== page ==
Having seen the litany of non-answers (and random guesses) on the SqlClient.SQLException:
"A connection was successfully established with the server, but then an error occurred during the login process. (provider: TCP Provider, error: 0 - An existing connection was forcibly closed by the remote host.)"
I decided to figure this out for myself. No, it has nothing to do with named pipes or TCP/IP protocols or using wireless connections or VPNs--it has to do with the SQL Server instance configuration. And no, you don't have to disable connection pooling. Frankly, I would be surprised if lack of a connection pool would fix the problem.
This is not a new problem. Consider that when the SQL Server is accessed by a client that wants to open another connection the server instance must validate the credentials and make sure that the connection is valid in a number of ways. Once that's done, the SQL Server instance then tries to add the connection to the already existing connections its managing--it's own internal pool of active connections. Ordinarily (and by default), SQL Server instances can accept any number of connections. In a practical sense, this is not always possible so the DBA might set the number of connections on the instance to some value--N. Once N connections have been made the next connection attempt might get through the login layer but the server simply cuts it off at the knees and forcibly closes it. Hopefully, this does not pooch the client-side connection pool--that remains to be seen (still testing that) but it does throw the exception mentioned above.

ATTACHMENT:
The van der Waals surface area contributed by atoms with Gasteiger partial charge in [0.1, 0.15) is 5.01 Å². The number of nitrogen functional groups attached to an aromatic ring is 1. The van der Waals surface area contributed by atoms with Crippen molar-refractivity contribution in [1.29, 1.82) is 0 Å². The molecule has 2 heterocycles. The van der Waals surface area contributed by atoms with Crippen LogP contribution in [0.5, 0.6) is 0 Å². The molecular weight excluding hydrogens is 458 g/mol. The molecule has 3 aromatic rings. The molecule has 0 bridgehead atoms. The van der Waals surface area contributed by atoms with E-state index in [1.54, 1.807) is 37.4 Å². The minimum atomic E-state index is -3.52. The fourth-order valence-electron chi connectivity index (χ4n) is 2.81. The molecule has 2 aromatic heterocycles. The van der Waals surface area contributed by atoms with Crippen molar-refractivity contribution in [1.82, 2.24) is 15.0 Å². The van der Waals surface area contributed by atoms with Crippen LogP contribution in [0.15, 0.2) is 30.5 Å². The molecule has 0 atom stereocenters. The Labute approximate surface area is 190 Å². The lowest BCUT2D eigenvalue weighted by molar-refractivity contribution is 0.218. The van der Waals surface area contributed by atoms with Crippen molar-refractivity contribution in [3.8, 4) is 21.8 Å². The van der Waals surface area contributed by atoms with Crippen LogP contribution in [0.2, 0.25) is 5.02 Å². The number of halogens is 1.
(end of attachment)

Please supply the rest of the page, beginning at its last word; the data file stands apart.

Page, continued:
We still see this error when testing with a connection limit cap (even a big one like 100 connections) when using Visual Studio doing iterative tests. That's because if your code does not close the connection(s) it opens during a test run, when you start a new run you get a new process id and a new connection pool but the old pool is owned by Visual Studio and the connections remain. Don't believe me? Turn on the Perfmon tool and monitor the SQLClient connection pool counters and see... open some connections and kill the application without closing the connections. Note that the number of pools and pooled connections don't go down until you exit Visual Studio.
The solution? Either trap the exception and try again or take your DBA some candy and flowers and get him (or her) to bump up the number or set the number of connections to "0" which says to not limit the number of connections. This is done in SSMS and should only be necessary if someone has been playing with the setting. Just remember to restart the SQL Server instance service after making this change—SSMS won’t remind you to do so.